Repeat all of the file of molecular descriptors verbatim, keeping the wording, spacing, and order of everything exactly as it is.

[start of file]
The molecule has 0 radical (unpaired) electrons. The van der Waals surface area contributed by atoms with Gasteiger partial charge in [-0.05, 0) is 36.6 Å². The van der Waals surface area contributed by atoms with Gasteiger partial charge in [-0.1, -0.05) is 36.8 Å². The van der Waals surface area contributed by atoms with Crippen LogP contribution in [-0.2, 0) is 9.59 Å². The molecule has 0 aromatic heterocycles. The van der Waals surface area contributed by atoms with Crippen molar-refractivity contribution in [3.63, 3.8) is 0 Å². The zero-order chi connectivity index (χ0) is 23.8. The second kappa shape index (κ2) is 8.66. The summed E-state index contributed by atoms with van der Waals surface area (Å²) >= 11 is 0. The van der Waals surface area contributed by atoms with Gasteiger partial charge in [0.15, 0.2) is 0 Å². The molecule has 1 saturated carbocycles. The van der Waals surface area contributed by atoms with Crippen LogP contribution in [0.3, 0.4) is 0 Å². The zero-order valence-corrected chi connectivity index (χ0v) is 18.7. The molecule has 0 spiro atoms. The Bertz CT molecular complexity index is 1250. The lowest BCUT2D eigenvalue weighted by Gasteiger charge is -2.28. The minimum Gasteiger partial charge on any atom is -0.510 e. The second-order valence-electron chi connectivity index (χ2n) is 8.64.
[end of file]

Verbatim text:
The molecule has 0 radical (unpaired) electrons. The van der Waals surface area contributed by atoms with Gasteiger partial charge in [-0.05, 0) is 36.6 Å². The van der Waals surface area contributed by atoms with Gasteiger partial charge in [-0.1, -0.05) is 36.8 Å². The van der Waals surface area contributed by atoms with Crippen LogP contribution in [-0.2, 0) is 9.59 Å². The molecule has 0 aromatic heterocycles. The van der Waals surface area contributed by atoms with Crippen molar-refractivity contribution in [3.63, 3.8) is 0 Å². The zero-order chi connectivity index (χ0) is 23.8. The second kappa shape index (κ2) is 8.66. The summed E-state index contributed by atoms with van der Waals surface area (Å²) >= 11 is 0. The van der Waals surface area contributed by atoms with Gasteiger partial charge in [0.15, 0.2) is 0 Å². The molecule has 1 saturated carbocycles. The van der Waals surface area contributed by atoms with Crippen LogP contribution in [0.3, 0.4) is 0 Å². The zero-order valence-corrected chi connectivity index (χ0v) is 18.7. The molecule has 0 spiro atoms. The Bertz CT molecular complexity index is 1250. The lowest BCUT2D eigenvalue weighted by Gasteiger charge is -2.28. The minimum Gasteiger partial charge on any atom is -0.510 e. The second-order valence-electron chi connectivity index (χ2n) is 8.64.